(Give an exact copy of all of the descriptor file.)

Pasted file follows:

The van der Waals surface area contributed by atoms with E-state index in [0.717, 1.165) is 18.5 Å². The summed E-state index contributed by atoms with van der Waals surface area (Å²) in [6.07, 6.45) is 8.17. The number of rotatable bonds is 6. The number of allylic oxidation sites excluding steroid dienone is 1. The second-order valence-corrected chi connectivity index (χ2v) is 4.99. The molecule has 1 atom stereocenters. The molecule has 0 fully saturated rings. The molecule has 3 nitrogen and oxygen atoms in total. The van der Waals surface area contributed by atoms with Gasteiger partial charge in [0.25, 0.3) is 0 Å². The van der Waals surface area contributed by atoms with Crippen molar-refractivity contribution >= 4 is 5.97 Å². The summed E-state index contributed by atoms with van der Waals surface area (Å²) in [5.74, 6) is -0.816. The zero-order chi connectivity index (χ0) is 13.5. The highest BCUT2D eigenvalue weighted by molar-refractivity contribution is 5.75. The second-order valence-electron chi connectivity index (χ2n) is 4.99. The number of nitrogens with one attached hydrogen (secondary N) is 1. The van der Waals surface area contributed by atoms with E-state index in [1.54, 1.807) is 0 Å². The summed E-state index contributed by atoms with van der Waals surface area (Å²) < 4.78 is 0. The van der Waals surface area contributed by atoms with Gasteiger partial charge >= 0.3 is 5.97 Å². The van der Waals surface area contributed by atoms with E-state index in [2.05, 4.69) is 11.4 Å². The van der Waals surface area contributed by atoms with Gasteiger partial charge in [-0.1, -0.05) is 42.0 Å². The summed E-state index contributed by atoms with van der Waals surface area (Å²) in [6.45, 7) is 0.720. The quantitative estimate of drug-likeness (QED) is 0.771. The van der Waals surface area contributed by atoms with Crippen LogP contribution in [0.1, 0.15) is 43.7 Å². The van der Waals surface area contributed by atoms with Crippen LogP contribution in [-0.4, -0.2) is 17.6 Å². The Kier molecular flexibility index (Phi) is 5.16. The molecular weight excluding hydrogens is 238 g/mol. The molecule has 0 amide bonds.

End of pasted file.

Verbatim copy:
The van der Waals surface area contributed by atoms with E-state index in [0.717, 1.165) is 18.5 Å². The summed E-state index contributed by atoms with van der Waals surface area (Å²) in [6.07, 6.45) is 8.17. The number of rotatable bonds is 6. The number of allylic oxidation sites excluding steroid dienone is 1. The second-order valence-corrected chi connectivity index (χ2v) is 4.99. The molecule has 1 atom stereocenters. The molecule has 0 fully saturated rings. The molecule has 3 nitrogen and oxygen atoms in total. The van der Waals surface area contributed by atoms with Gasteiger partial charge in [0.25, 0.3) is 0 Å². The van der Waals surface area contributed by atoms with Crippen molar-refractivity contribution >= 4 is 5.97 Å². The summed E-state index contributed by atoms with van der Waals surface area (Å²) in [5.74, 6) is -0.816. The zero-order chi connectivity index (χ0) is 13.5. The highest BCUT2D eigenvalue weighted by molar-refractivity contribution is 5.75. The second-order valence-electron chi connectivity index (χ2n) is 4.99. The number of nitrogens with one attached hydrogen (secondary N) is 1. The van der Waals surface area contributed by atoms with E-state index in [1.54, 1.807) is 0 Å². The summed E-state index contributed by atoms with van der Waals surface area (Å²) < 4.78 is 0. The van der Waals surface area contributed by atoms with Gasteiger partial charge >= 0.3 is 5.97 Å². The van der Waals surface area contributed by atoms with E-state index in [2.05, 4.69) is 11.4 Å². The van der Waals surface area contributed by atoms with Gasteiger partial charge in [-0.1, -0.05) is 42.0 Å². The summed E-state index contributed by atoms with van der Waals surface area (Å²) in [6.45, 7) is 0.720. The quantitative estimate of drug-likeness (QED) is 0.771. The van der Waals surface area contributed by atoms with Crippen LogP contribution in [0.1, 0.15) is 43.7 Å². The van der Waals surface area contributed by atoms with Crippen LogP contribution in [-0.4, -0.2) is 17.6 Å². The Kier molecular flexibility index (Phi) is 5.16. The molecular weight excluding hydrogens is 238 g/mol. The molecule has 0 amide bonds.